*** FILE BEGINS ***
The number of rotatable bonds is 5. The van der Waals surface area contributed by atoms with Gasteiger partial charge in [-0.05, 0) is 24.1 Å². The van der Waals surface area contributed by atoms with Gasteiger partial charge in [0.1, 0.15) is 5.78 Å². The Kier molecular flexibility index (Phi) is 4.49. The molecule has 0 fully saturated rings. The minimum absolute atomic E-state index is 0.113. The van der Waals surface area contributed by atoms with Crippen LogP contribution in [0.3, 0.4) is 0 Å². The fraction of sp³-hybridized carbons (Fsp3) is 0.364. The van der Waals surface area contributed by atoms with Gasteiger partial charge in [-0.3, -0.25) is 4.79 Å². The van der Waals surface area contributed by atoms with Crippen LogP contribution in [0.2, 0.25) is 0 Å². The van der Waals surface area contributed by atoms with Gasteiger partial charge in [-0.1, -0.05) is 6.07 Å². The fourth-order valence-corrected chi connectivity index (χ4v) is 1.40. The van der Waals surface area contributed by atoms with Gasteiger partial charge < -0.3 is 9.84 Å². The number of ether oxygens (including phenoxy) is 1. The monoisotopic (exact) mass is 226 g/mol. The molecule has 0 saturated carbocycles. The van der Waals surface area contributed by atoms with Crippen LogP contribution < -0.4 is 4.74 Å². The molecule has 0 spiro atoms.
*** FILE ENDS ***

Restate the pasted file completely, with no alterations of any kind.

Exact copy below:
The number of rotatable bonds is 5. The van der Waals surface area contributed by atoms with Gasteiger partial charge in [-0.05, 0) is 24.1 Å². The van der Waals surface area contributed by atoms with Gasteiger partial charge in [0.1, 0.15) is 5.78 Å². The Kier molecular flexibility index (Phi) is 4.49. The molecule has 0 fully saturated rings. The minimum absolute atomic E-state index is 0.113. The van der Waals surface area contributed by atoms with Crippen LogP contribution in [0.3, 0.4) is 0 Å². The fraction of sp³-hybridized carbons (Fsp3) is 0.364. The van der Waals surface area contributed by atoms with Gasteiger partial charge in [-0.3, -0.25) is 4.79 Å². The van der Waals surface area contributed by atoms with Crippen LogP contribution in [0.2, 0.25) is 0 Å². The van der Waals surface area contributed by atoms with Gasteiger partial charge in [-0.1, -0.05) is 6.07 Å². The fourth-order valence-corrected chi connectivity index (χ4v) is 1.40. The van der Waals surface area contributed by atoms with Gasteiger partial charge < -0.3 is 9.84 Å². The number of ether oxygens (including phenoxy) is 1. The monoisotopic (exact) mass is 226 g/mol. The molecule has 0 saturated carbocycles. The van der Waals surface area contributed by atoms with Crippen LogP contribution < -0.4 is 4.74 Å². The molecule has 0 spiro atoms.